Rubella is a viral disease, and it is transmitted through the air. It is also known as German measles or three-day measles.
Although the disease is typically a mild illness in adults and children, it can cause severe congenital disabilities when a pregnant woman becomes infected. To protect unborn babies from congenital disabilities due to the virus infection during pregnancy, the U.S. Centers for Disease Control and Prevention, the CDC, recommends that all women who are not immune against the virus get vaccinated with the measles, mumps, rubella vaccine before becoming pregnant if they have not already been vaccinated with two doses of MMR vaccine or have had laboratory evidence of immunity against it.
Symptoms of Rubella
- Low-grade fever
- Lymphadenopathy lasting two to three days
- Skin rash, maculopapular, begins on the face and spreads to the trunk and limbs
- Runny nose
- Itchy eyes
- Arthralgia, arthritis or conjunctivitis may also be present
Risks of Rubella During Pregnancy
The following are risks associated with rubella during pregnancy:
Women who contract the virus during the first trimester of pregnancy may have a miscarriage. It also occurs in about 13% of the women who contract the virus during the second trimester.
2. Low birth weight
Some babies infected with the virus during the first trimester have a low birth weight. This risk depends on the gestational and immunological characteristics of each case. In those cases where babies are under 1000 grams at birth and there is no clinical evidence of congenital rubella syndrome (CRS), there is no rise in the risk of subsequent pregnancies.
Most babies infected with the virus during the first trimester die in the first month after birth. The risk for stillbirth in these cases depends on the outcome of previous pregnancies.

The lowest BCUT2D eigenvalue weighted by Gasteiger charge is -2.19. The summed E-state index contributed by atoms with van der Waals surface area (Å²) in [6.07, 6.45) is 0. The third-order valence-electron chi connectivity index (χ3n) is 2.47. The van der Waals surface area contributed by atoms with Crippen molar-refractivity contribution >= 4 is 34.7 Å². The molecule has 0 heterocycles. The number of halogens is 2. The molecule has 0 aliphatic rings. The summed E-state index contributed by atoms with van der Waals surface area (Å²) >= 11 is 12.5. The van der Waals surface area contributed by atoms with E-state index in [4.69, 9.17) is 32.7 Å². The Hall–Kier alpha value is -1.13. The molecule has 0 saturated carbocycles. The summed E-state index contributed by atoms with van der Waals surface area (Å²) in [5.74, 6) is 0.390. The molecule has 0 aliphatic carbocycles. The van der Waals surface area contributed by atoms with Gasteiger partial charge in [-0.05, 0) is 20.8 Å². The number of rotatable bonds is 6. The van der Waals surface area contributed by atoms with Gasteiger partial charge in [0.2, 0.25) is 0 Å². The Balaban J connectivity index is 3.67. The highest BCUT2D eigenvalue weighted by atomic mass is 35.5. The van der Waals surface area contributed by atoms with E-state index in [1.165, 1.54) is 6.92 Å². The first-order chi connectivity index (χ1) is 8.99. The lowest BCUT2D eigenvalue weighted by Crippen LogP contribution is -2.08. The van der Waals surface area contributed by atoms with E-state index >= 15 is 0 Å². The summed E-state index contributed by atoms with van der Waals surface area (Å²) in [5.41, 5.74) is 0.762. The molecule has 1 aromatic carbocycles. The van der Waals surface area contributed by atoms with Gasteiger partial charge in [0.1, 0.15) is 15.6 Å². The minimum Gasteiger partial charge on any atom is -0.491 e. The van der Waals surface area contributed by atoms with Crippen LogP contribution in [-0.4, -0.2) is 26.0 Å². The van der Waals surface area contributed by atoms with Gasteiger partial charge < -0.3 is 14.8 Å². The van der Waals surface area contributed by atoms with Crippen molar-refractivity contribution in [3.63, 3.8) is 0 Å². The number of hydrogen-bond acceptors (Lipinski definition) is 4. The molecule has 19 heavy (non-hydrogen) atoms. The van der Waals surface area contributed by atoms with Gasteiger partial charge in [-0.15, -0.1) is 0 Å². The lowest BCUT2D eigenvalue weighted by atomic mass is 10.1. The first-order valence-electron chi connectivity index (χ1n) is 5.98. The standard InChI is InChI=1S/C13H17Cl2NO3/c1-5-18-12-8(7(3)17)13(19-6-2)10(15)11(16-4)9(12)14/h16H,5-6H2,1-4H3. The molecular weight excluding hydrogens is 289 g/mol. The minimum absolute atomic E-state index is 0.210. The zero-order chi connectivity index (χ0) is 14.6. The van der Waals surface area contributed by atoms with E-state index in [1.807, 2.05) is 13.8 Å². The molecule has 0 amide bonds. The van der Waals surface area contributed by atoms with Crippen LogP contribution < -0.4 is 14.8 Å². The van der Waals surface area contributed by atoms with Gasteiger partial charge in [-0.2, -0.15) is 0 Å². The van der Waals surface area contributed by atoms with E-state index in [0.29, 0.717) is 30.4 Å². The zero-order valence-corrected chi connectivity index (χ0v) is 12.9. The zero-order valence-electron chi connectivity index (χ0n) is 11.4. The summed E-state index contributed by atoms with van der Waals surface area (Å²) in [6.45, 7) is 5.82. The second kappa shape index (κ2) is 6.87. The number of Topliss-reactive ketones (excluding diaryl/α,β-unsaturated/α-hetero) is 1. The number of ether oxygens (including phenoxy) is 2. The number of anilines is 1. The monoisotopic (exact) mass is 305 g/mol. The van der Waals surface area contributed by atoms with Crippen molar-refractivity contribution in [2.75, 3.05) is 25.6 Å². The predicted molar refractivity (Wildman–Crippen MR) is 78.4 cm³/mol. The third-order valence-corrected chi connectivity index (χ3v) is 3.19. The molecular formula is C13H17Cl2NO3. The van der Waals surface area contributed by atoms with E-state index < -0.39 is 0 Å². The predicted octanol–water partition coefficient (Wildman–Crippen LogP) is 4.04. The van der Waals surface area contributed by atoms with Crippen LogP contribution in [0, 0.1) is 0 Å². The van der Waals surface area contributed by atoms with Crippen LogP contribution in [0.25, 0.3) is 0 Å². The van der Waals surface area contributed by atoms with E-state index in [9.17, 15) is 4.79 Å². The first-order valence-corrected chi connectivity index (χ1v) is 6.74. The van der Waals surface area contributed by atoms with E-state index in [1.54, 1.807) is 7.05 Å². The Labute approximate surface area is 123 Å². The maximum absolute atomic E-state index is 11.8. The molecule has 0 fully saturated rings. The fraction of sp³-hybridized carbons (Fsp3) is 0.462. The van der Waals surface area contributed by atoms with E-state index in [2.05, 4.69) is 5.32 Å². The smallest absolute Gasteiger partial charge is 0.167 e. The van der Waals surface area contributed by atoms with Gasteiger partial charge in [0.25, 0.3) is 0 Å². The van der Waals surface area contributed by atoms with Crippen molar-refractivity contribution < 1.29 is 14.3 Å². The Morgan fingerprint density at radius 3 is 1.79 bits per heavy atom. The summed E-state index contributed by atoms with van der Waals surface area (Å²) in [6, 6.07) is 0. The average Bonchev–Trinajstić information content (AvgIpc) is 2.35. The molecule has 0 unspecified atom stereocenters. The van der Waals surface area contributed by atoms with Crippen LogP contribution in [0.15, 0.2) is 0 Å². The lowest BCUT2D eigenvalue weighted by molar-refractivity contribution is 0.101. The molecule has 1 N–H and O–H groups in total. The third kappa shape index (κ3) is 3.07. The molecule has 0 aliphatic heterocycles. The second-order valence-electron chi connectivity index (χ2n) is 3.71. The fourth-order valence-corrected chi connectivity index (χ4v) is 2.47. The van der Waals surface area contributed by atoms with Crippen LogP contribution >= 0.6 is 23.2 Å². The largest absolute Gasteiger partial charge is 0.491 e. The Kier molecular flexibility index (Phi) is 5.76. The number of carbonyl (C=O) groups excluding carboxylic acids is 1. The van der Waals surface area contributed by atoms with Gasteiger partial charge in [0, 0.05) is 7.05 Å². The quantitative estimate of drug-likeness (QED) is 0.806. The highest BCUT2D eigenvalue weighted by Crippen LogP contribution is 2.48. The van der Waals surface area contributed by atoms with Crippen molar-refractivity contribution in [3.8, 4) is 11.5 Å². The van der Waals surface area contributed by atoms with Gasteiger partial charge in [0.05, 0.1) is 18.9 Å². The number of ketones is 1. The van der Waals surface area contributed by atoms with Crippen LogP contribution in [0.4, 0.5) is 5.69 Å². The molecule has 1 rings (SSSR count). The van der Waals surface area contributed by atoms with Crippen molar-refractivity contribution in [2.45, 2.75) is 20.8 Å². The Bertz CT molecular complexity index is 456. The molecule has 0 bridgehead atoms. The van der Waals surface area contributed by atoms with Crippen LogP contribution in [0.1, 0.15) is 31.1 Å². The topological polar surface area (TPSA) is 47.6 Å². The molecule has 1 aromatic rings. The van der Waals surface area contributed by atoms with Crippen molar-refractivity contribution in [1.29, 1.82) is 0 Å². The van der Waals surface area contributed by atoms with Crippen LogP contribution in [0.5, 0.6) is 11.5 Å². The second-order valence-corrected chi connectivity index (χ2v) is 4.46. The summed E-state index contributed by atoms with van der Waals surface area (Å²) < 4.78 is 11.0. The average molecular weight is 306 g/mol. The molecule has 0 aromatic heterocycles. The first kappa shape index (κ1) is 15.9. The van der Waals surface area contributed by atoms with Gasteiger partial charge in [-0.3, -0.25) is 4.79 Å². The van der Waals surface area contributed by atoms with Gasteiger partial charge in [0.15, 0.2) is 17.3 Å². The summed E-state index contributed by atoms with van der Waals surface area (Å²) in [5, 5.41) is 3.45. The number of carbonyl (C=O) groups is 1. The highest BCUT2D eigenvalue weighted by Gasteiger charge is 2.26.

The virus infection can cause cancer to a fetus during pregnancy if a pregnant woman gets infected with the virus and fails to develop immunity against it before she becomes pregnant again. A fetus can also be exposed to cancer-causing agents from an infected mother before birth, but there is no evidence that this increases the risk of cancer in the future.
5. Congenital rubella syndrome
CRS is a life-threatening condition with a broad spectrum of defects in organs and systems. The virus infection of the fetus causes it. The symptoms of this syndrome start to become apparent around two months after birth, but they may vary from case to case.
6. Invasive rubella infections
The virus can also cause invasive infections in people who are not already immune to the virus. In these cases, the virus invades the blood and causes problems such as pneumonia or sepsis. These infections can be severe and must be treated immediately. Also, pregnant women are susceptible to skin rashes caused by some forms of the virus infection during their first trimester of pregnancy.
7. Congenital heart defects
Congenital heart defects can occur in babies whose mothers were infected with the virus during their first or second trimester of pregnancy. Most babies who get infected with rubella during the first trimester of pregnancy have congenital heart defects.
8. Congenital cataracts
Congenital cataracts are a common eye problem in babies with CRS. Cataracts can cause vision problems and even blindness. It occurs in babies infected with the virus during the first trimester.
9. Other congenital disabilities
Congenital disabilities from the virus infection during pregnancy can include other abnormalities such as congenital deafness, microcephalus, pulmonary stenosis, etc. The weakness and paralysis may affect the muscles, joints, nerve tissues or heart.
10. Mental retardation
In some cases, children may develop mental retardation due to virus invasion. The risk for mental retardation depends on the severity of CRS and other factors.
11. Congenital infections
The virus can involve many body organs, such as the skin, bone marrow, eye, liver, spleen, brain and heart. Suppose an unborn baby is infected with the rubella virus during the first or second trimester of pregnancy and develops congenital infections due to the virus. In that case, it may be diagnosed with CRS.
In some cases, pregnant women have died because of severe infection and associated complications such as sepsis or pulmonary embolism. The risk of death depends on the stage of pregnancy, type of pregnancy and severity of the symptoms.
Rubella is a sporadic disease, but it has severe consequences for a woman’s ability to become pregnant when infection occurs during the first trimester of pregnancy. In most cases, one dose of the rubella vaccination provides at least partial protection against more severe disease. A second dose is recommended in those cases where immunity is low and some symptoms of rubella are present.